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The help desk: How do people keep long marriages going?


Q. We've been married for 15 years and have three children aged six, eight and 12. My husband is a good person and he has always been faithful, yet I find our marriage gets more and more difficult. He has always been moody, and though he has a good career, he never seems to be satisfied and his work dramas often create an atmosphere at home. We rarely have sex, as I never feel like it. We seem to bicker all the time, and although I do love him, occasionally I think I hate him as well.

Sometimes it just seems as though life would be so much easier without him. I feel exhausted by our relationship and the feeling that I constantly put more in than I really get out. Outwardly, our lifestyle is great and people envy us. But I don't know how to face years more of this. I look around at the couples I know and I can't help wondering: how do people keep long marriages going?

A. Like you, I often ponder the mysteries of other people's marriages. Sometimes I wish it was OK simply to ask them how it all works ("So, have you really forgiven his affairs or do you stay with him because you can't bear to give up the house?"). But having seen lots of people's marriages come and go, I've come to the conclusion that what keeps people together, sometimes through infidelity, decade-long sex droughts, bickering, boredom, alcoholism or intense irritation, is simply that both of them want the marriage to last. Often this is because, despite it all, they really love each other. Sometimes it's because the alternative is too awful to contemplate.

Someone once told me that women with a perfectionist streak are more likely to stay in an abusive relationship as they find it difficult to face up to failure (perhaps also because highly ambitious people have a tendency towards self-loathing). Maybe perfectionists are more likely to stay in any marriage: marriage breakdown and single parenthood mean one fewer tick in the "success" box.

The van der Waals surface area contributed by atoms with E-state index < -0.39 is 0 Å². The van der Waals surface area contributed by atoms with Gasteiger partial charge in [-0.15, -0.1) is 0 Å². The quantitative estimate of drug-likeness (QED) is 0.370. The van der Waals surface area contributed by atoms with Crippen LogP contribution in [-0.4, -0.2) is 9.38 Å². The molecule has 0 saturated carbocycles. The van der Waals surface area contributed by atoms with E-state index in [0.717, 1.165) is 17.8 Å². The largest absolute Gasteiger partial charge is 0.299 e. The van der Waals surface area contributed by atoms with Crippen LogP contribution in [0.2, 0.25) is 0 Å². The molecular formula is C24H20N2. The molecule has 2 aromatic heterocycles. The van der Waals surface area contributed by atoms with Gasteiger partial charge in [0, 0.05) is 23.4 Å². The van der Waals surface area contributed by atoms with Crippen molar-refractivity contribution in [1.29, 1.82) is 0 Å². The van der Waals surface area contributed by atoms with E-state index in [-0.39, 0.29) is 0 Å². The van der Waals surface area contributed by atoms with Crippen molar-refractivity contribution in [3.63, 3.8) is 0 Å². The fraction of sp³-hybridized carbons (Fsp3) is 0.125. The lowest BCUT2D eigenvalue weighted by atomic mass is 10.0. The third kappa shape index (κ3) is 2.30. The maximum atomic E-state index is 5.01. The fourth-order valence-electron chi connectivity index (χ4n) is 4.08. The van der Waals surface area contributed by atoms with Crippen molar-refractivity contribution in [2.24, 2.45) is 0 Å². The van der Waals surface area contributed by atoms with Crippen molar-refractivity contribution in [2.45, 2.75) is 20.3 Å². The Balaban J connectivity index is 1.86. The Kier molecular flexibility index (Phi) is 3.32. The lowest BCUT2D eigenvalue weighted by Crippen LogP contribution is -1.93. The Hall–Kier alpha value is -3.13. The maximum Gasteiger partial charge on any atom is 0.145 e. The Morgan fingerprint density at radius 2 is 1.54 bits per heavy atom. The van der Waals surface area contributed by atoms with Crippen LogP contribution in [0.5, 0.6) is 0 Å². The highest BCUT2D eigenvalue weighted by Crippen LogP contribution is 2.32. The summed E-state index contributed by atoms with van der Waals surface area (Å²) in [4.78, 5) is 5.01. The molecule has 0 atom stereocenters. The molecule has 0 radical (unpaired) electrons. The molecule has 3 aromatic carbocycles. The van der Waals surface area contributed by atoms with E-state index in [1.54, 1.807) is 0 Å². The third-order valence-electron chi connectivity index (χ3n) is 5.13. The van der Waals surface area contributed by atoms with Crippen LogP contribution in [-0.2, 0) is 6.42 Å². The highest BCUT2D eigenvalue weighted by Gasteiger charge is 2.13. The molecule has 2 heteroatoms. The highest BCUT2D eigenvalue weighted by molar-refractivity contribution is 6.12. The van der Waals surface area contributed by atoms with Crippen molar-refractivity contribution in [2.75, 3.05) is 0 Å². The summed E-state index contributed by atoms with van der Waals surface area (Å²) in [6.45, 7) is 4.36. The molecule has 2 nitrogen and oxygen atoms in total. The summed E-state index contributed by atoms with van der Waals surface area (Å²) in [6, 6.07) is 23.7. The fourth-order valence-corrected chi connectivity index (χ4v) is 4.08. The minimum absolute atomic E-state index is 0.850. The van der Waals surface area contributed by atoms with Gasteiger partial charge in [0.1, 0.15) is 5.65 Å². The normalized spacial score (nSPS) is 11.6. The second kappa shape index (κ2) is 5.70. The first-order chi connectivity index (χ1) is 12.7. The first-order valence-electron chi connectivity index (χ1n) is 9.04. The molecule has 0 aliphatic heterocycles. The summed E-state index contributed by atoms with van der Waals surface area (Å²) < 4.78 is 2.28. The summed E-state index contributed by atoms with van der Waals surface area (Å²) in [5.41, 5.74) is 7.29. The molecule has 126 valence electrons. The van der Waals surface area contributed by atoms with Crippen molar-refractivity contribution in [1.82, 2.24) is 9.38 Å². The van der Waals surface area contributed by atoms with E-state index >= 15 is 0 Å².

As a single parent, I've had a fair bit on my plate over the years. Things I don't or haven't had: money; spontaneous visits to the pub; a social life; career advancement; an adult to enjoy doing nothing with. But I also don't have the huge job of managing a relationship or negotiating someone else's moods.

Marriages don't run themselves, and any marriage involving three children and two (I'm guessing) careers has dark forces working against it. It's shocking to feel hatred towards a loved one, but actually these powerful emotions go hand-in-hand. You love your husband and it sounds as though he loves you. Why would you not stay married?

You need to agree between you to apply the same level of nurturing and effort to your ailing relationship as you do to your children and your work. Effort sounds unromantic, but it's necessary. His moods and your sex drive (perhaps related) should be top of the agenda. Neglect the children if necessary and devote a year to this. There's so much to lose, and to gain. Don't watch it fester – do something.

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Have a dilemma? Email you predicament, no matter how big or small, to Louisa at thehelpdesk@independent.co.uk